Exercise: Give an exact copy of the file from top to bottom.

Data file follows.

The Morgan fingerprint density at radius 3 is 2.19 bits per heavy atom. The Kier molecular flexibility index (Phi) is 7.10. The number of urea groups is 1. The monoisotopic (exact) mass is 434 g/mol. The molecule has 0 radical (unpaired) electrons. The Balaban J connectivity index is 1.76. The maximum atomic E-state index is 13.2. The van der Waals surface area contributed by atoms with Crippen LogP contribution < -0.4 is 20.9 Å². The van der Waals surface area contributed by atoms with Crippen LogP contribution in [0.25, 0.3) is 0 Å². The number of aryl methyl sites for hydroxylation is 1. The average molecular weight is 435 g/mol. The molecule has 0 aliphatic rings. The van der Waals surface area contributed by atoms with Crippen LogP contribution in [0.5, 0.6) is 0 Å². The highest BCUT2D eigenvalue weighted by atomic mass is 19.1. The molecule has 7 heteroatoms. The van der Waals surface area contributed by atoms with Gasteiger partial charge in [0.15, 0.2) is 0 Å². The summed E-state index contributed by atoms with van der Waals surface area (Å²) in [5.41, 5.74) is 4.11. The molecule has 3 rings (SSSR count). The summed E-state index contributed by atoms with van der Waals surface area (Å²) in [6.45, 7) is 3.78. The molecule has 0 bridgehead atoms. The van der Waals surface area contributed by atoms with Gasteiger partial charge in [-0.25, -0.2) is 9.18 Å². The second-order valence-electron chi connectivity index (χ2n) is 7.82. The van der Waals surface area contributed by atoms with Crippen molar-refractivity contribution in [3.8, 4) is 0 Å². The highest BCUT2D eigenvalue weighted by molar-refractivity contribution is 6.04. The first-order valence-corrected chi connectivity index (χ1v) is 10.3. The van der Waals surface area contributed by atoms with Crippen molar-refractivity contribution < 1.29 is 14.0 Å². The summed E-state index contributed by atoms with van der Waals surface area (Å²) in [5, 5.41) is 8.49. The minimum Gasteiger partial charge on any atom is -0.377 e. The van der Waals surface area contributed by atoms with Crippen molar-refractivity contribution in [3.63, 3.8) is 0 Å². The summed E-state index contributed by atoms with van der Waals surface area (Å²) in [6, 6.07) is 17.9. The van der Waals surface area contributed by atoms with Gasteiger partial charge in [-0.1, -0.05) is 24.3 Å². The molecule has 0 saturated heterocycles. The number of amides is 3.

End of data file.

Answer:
The Morgan fingerprint density at radius 3 is 2.19 bits per heavy atom. The Kier molecular flexibility index (Phi) is 7.10. The number of urea groups is 1. The monoisotopic (exact) mass is 434 g/mol. The molecule has 0 radical (unpaired) electrons. The Balaban J connectivity index is 1.76. The maximum atomic E-state index is 13.2. The van der Waals surface area contributed by atoms with Crippen LogP contribution < -0.4 is 20.9 Å². The van der Waals surface area contributed by atoms with Crippen LogP contribution in [0.25, 0.3) is 0 Å². The number of aryl methyl sites for hydroxylation is 1. The average molecular weight is 435 g/mol. The molecule has 0 aliphatic rings. The van der Waals surface area contributed by atoms with Crippen LogP contribution in [0.5, 0.6) is 0 Å². The highest BCUT2D eigenvalue weighted by atomic mass is 19.1. The molecule has 7 heteroatoms. The van der Waals surface area contributed by atoms with Gasteiger partial charge in [0.15, 0.2) is 0 Å². The summed E-state index contributed by atoms with van der Waals surface area (Å²) in [5.41, 5.74) is 4.11. The molecule has 3 rings (SSSR count). The summed E-state index contributed by atoms with van der Waals surface area (Å²) in [6.45, 7) is 3.78. The molecule has 0 bridgehead atoms. The van der Waals surface area contributed by atoms with Gasteiger partial charge in [-0.25, -0.2) is 9.18 Å². The second-order valence-electron chi connectivity index (χ2n) is 7.82. The van der Waals surface area contributed by atoms with Crippen molar-refractivity contribution in [3.8, 4) is 0 Å². The highest BCUT2D eigenvalue weighted by molar-refractivity contribution is 6.04. The first-order valence-corrected chi connectivity index (χ1v) is 10.3. The van der Waals surface area contributed by atoms with Crippen molar-refractivity contribution < 1.29 is 14.0 Å². The summed E-state index contributed by atoms with van der Waals surface area (Å²) in [5, 5.41) is 8.49. The minimum Gasteiger partial charge on any atom is -0.377 e. The van der Waals surface area contributed by atoms with Crippen molar-refractivity contribution in [3.63, 3.8) is 0 Å². The summed E-state index contributed by atoms with van der Waals surface area (Å²) in [6, 6.07) is 17.9. The van der Waals surface area contributed by atoms with Gasteiger partial charge in [-0.1, -0.05) is 24.3 Å². The molecule has 0 saturated heterocycles. The number of amides is 3.